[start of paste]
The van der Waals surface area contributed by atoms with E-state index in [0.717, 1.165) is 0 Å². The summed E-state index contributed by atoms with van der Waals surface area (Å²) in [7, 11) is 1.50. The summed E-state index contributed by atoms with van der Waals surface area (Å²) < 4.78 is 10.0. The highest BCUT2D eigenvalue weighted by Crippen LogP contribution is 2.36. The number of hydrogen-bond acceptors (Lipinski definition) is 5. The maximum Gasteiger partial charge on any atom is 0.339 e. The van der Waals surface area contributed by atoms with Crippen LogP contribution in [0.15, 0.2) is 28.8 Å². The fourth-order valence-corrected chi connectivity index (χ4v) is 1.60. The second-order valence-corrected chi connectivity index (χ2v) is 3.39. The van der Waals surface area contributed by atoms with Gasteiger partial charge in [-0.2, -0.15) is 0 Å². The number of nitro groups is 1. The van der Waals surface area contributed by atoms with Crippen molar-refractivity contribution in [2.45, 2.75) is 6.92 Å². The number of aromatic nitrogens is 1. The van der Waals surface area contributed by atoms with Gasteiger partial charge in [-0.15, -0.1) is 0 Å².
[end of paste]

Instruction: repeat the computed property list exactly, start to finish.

The van der Waals surface area contributed by atoms with E-state index in [0.717, 1.165) is 0 Å². The summed E-state index contributed by atoms with van der Waals surface area (Å²) in [7, 11) is 1.50. The summed E-state index contributed by atoms with van der Waals surface area (Å²) < 4.78 is 10.0. The highest BCUT2D eigenvalue weighted by Crippen LogP contribution is 2.36. The number of hydrogen-bond acceptors (Lipinski definition) is 5. The maximum Gasteiger partial charge on any atom is 0.339 e. The van der Waals surface area contributed by atoms with Crippen LogP contribution in [0.15, 0.2) is 28.8 Å². The fourth-order valence-corrected chi connectivity index (χ4v) is 1.60. The second-order valence-corrected chi connectivity index (χ2v) is 3.39. The van der Waals surface area contributed by atoms with Gasteiger partial charge in [-0.2, -0.15) is 0 Å². The number of nitro groups is 1. The van der Waals surface area contributed by atoms with Crippen molar-refractivity contribution in [2.45, 2.75) is 6.92 Å². The number of aromatic nitrogens is 1. The van der Waals surface area contributed by atoms with Gasteiger partial charge in [-0.15, -0.1) is 0 Å².